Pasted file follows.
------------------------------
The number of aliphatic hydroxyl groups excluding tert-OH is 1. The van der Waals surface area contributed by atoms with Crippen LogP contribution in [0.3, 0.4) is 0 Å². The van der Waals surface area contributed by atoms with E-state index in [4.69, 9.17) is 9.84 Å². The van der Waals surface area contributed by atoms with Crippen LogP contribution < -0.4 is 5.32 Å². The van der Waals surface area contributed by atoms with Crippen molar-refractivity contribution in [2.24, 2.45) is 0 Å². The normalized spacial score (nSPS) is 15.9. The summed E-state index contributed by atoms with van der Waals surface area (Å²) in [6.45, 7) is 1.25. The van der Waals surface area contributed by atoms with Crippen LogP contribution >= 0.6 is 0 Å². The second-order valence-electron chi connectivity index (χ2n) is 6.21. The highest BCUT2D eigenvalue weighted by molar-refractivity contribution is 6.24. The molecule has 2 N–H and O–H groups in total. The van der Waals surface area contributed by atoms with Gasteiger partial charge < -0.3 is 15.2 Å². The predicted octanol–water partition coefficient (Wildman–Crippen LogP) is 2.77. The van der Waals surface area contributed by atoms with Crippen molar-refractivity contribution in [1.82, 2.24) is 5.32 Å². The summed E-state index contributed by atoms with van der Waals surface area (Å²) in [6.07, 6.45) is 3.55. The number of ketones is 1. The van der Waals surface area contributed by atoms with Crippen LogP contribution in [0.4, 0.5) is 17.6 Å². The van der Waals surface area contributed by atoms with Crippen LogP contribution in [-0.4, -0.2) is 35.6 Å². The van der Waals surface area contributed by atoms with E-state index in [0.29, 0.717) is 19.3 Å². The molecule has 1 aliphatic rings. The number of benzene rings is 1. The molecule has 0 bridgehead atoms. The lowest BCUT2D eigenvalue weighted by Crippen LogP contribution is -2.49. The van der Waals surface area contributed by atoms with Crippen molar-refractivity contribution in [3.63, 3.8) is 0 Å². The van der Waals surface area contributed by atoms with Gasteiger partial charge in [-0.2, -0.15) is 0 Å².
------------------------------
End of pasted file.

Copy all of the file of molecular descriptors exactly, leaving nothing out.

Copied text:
The number of aliphatic hydroxyl groups excluding tert-OH is 1. The van der Waals surface area contributed by atoms with Crippen LogP contribution in [0.3, 0.4) is 0 Å². The van der Waals surface area contributed by atoms with E-state index in [4.69, 9.17) is 9.84 Å². The van der Waals surface area contributed by atoms with Crippen LogP contribution < -0.4 is 5.32 Å². The van der Waals surface area contributed by atoms with Crippen molar-refractivity contribution in [2.24, 2.45) is 0 Å². The normalized spacial score (nSPS) is 15.9. The summed E-state index contributed by atoms with van der Waals surface area (Å²) in [6.45, 7) is 1.25. The van der Waals surface area contributed by atoms with Crippen LogP contribution >= 0.6 is 0 Å². The second-order valence-electron chi connectivity index (χ2n) is 6.21. The highest BCUT2D eigenvalue weighted by molar-refractivity contribution is 6.24. The molecule has 2 N–H and O–H groups in total. The van der Waals surface area contributed by atoms with Gasteiger partial charge < -0.3 is 15.2 Å². The predicted octanol–water partition coefficient (Wildman–Crippen LogP) is 2.77. The van der Waals surface area contributed by atoms with Crippen molar-refractivity contribution in [1.82, 2.24) is 5.32 Å². The summed E-state index contributed by atoms with van der Waals surface area (Å²) in [6.07, 6.45) is 3.55. The number of ketones is 1. The van der Waals surface area contributed by atoms with Crippen LogP contribution in [0.4, 0.5) is 17.6 Å². The van der Waals surface area contributed by atoms with Crippen LogP contribution in [-0.4, -0.2) is 35.6 Å². The van der Waals surface area contributed by atoms with E-state index in [0.29, 0.717) is 19.3 Å². The molecule has 1 aliphatic rings. The number of benzene rings is 1. The molecule has 0 bridgehead atoms. The lowest BCUT2D eigenvalue weighted by Crippen LogP contribution is -2.49. The van der Waals surface area contributed by atoms with Crippen molar-refractivity contribution in [3.63, 3.8) is 0 Å². The van der Waals surface area contributed by atoms with Gasteiger partial charge in [-0.2, -0.15) is 0 Å².